As a child, she never held one of these dolls in her hands – “I’m from 52”, she says – nor did she ever caress one, until the moment she began to give them life, first in her mind and then with her hands. Those same hands that once played a dirty trick on her, gave her back the opportunity to create those dolls.
Cristina De Lucchetti is not an improvised one, nor is she one of the many porcelain figure workshop teachers that exist in Argentina. She is the only one in the country with a thorough specialization, something that has earned her international recognition.
– How does she come to make porcelain dolls, asked momarandu.com, and she let out a simple: “By chance”. However, distrustful of chance, I insisted, then I knew that her hand, the one that she handles best, the one that gives shape to her imagination, had been seriously injured after some repairs that she had done in her house. I also knew that she had undergone an operation that turned out to be a case of malpractice. And then another operation. Cristina was left with her creative hand, practically immobilized.
Without giving up, she began to take a course in porcelain figures, with a lot of effort and with the fear of not recovering, until one day she saw a doll and asked her teacher: “Is it possible that we can make one like it? Her teacher smiled and said, “No, that’s impossible! Perhaps that is what drove her to go to the edge of the possibilities and bet on her almost total recovery.
De Lucchetti is the only artisan of porcelain dolls in the country that has been perfected in the United States and belongs to the International Foundation of Doll – Makers, and the Doll Artisan Guild. She has more than 25 seminars and a master’s degree (1997).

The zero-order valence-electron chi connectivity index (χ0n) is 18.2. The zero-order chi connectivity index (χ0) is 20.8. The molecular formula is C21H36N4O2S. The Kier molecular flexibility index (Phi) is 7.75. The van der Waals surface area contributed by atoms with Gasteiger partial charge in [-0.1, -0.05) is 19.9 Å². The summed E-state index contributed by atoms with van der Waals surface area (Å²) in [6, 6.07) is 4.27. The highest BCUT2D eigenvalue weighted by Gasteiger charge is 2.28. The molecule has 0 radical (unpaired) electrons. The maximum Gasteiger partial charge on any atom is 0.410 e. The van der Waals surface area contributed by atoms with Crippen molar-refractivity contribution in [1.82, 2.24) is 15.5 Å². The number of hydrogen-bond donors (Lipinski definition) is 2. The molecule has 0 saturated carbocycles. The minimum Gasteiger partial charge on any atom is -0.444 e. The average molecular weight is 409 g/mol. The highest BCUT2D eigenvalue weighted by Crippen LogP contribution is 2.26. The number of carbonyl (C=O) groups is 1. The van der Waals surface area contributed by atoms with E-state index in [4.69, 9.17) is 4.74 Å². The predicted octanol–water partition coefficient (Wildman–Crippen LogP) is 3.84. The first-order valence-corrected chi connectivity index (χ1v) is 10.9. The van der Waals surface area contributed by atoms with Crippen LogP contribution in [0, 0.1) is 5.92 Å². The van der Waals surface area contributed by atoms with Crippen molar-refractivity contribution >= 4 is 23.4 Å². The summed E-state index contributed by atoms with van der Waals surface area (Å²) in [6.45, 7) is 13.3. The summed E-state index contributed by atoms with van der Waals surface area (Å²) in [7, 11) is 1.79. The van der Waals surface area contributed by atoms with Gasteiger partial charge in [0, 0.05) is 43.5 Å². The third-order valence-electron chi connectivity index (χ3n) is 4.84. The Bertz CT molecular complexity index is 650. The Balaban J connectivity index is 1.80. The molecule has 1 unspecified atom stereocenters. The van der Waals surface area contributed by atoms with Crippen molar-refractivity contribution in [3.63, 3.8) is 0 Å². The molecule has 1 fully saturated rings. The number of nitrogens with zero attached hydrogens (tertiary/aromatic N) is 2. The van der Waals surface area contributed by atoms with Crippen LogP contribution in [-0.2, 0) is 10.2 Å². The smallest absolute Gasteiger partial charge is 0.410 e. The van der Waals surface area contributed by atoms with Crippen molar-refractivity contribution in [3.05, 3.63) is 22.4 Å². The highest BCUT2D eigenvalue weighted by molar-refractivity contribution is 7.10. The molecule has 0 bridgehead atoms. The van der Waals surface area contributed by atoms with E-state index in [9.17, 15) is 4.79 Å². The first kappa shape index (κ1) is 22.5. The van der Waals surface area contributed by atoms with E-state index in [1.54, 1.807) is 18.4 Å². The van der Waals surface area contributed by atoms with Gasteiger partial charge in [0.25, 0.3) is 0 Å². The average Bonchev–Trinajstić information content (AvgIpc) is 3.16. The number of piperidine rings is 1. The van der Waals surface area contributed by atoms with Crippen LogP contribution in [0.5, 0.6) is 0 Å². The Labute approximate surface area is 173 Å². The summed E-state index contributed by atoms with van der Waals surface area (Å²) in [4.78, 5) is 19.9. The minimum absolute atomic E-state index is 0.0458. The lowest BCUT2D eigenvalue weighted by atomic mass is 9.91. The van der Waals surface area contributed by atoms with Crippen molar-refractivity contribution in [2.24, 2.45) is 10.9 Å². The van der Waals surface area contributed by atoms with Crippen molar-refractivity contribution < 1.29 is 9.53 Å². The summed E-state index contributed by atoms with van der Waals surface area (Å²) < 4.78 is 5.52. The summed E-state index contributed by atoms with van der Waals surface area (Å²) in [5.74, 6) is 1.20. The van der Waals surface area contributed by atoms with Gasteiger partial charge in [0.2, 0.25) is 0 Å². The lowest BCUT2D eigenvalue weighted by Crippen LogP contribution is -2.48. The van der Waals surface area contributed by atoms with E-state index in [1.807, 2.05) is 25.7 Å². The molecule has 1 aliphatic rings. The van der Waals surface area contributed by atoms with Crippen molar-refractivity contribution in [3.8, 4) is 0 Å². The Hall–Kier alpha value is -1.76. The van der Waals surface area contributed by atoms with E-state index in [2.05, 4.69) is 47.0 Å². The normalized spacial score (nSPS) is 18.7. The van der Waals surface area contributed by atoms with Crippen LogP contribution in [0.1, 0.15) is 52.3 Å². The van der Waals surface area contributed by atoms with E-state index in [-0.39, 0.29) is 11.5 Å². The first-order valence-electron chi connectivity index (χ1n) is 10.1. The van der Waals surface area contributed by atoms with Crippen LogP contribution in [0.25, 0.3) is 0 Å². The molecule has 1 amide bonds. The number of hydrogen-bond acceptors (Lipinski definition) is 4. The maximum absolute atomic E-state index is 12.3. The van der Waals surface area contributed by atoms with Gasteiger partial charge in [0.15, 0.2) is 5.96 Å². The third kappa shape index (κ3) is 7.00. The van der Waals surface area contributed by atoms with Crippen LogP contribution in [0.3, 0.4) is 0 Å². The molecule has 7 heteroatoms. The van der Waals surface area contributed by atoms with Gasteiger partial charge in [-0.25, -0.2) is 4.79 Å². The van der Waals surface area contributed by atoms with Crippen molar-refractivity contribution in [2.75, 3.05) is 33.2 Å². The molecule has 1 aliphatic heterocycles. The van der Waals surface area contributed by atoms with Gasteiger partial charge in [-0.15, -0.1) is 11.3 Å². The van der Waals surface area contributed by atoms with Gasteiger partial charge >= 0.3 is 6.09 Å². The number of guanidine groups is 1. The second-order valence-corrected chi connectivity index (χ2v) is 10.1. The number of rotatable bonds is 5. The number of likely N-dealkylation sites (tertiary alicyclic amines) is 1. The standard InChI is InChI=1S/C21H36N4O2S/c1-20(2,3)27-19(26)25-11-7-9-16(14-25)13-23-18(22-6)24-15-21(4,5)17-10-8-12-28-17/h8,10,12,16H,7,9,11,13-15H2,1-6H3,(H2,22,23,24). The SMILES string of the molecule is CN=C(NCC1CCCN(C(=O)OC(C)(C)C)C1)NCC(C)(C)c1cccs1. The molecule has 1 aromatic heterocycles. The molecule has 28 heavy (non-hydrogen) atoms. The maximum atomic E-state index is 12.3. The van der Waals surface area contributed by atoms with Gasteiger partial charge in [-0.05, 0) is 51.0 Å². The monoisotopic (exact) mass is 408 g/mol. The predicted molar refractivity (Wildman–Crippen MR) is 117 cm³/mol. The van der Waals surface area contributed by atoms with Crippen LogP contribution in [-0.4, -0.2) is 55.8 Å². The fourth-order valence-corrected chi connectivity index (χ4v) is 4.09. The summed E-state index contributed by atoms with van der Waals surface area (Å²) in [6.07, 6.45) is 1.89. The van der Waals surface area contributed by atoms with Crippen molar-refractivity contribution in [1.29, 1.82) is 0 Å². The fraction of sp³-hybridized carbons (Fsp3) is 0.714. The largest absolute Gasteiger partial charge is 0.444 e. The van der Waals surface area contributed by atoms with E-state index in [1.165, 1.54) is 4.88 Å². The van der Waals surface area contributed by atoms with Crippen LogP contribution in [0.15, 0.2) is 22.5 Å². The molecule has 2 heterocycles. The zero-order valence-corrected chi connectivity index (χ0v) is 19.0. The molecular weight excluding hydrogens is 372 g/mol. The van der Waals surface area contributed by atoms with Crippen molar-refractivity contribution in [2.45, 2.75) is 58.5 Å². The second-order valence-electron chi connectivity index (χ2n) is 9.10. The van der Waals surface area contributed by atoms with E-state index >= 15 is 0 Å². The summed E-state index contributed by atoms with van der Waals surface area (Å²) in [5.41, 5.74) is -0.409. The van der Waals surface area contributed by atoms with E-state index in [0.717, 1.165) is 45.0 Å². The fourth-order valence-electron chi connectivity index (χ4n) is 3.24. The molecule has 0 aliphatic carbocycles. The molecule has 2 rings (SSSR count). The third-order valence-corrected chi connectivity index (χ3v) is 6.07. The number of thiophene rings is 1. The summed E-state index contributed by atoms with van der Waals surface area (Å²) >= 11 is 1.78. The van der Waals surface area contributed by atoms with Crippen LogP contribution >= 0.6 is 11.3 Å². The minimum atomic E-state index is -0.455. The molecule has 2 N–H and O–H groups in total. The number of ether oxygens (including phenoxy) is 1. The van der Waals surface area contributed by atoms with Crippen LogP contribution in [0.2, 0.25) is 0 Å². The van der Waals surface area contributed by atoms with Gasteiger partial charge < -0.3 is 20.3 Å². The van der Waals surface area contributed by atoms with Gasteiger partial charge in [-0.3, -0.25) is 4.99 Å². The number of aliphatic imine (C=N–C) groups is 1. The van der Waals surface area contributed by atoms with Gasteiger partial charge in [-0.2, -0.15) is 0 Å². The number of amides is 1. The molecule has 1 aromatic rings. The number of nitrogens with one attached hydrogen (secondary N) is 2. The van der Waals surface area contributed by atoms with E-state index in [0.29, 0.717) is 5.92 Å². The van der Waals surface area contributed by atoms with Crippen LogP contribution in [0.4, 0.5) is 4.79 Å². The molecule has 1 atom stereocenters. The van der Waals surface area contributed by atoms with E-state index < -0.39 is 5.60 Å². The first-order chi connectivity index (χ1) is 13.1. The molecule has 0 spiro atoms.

The origin of porcelain dolls must be sought in Germany and France, around 1860: “Their figures began to immortalize famous women,” says Cristina.
– So why is specialization today in the United States, momarandu.com consulted, to which De Luchetti explained that “there was a time when it began with the Fashion Doll, which were porcelain dolls used by European couturiers. On their bodies was placed the model of dress they designed, and then sent to their customers across the ocean. In other words, they used them as catalogs”. And he clarifies that “it’s been no more than fifteen years since the United States began to reproduce them again.
Cristina says that most of the orders they place with her are for her to make the doll in charge with the same face as someone else: “They send me photos by e-mail and ask me to make them a doll that looks just like the one in the photo, for example.
That’s when she has to explain that it can’t be done that way, that there is a previous mold that is bought in the United States, and then she works on each piece, which makes a “dry carving”, which gives them life. However, when you see the faces of Cristina’s dolls, they are so real, that you can understand why they were ordered.
Not many months ago, a piece of news, also coming from the United States, gave an account of the boom that this type of dolls had among women of good purchasing power, who had not been able to have children.
“I am asked for dolls from all over the world, even from Turkey”, he points out, however, that “it is in Argentina where I sell the most”, and explains why: “Many times I get a little angry with the sale abroad, because many of those possible clients, believe that because the dolls are made in Argentina, they should be almost given away”. And it is not like that, because Cristina must import the raw material, “and that costs a lot, there are taxes and transfers that must be paid, and everything is dollar price”.